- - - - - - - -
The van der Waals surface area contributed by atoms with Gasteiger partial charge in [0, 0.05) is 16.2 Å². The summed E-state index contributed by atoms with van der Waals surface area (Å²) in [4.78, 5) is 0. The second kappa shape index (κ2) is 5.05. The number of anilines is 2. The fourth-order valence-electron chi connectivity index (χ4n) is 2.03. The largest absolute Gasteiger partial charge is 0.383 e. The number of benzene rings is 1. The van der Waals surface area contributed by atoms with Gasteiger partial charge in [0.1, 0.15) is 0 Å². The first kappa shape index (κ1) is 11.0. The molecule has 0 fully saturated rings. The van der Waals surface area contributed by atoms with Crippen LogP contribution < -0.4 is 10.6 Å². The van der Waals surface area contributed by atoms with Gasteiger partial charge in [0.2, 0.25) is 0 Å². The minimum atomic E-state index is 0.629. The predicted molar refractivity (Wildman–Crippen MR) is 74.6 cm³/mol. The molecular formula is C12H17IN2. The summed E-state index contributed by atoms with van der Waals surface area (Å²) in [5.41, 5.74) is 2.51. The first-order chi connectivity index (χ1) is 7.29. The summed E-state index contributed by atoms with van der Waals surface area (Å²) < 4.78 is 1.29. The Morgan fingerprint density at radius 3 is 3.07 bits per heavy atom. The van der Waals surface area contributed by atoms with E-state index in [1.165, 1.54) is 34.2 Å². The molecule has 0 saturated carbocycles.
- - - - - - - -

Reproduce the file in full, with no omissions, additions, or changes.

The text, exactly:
The van der Waals surface area contributed by atoms with Gasteiger partial charge in [0, 0.05) is 16.2 Å². The summed E-state index contributed by atoms with van der Waals surface area (Å²) in [4.78, 5) is 0. The second kappa shape index (κ2) is 5.05. The number of anilines is 2. The fourth-order valence-electron chi connectivity index (χ4n) is 2.03. The largest absolute Gasteiger partial charge is 0.383 e. The number of benzene rings is 1. The van der Waals surface area contributed by atoms with Gasteiger partial charge in [0.1, 0.15) is 0 Å². The first kappa shape index (κ1) is 11.0. The molecule has 0 fully saturated rings. The van der Waals surface area contributed by atoms with Crippen LogP contribution < -0.4 is 10.6 Å². The van der Waals surface area contributed by atoms with Gasteiger partial charge in [0.2, 0.25) is 0 Å². The minimum atomic E-state index is 0.629. The predicted molar refractivity (Wildman–Crippen MR) is 74.6 cm³/mol. The molecular formula is C12H17IN2. The summed E-state index contributed by atoms with van der Waals surface area (Å²) in [5.41, 5.74) is 2.51. The first-order chi connectivity index (χ1) is 7.29. The summed E-state index contributed by atoms with van der Waals surface area (Å²) < 4.78 is 1.29. The Morgan fingerprint density at radius 3 is 3.07 bits per heavy atom. The van der Waals surface area contributed by atoms with E-state index in [1.165, 1.54) is 34.2 Å². The molecule has 0 saturated carbocycles.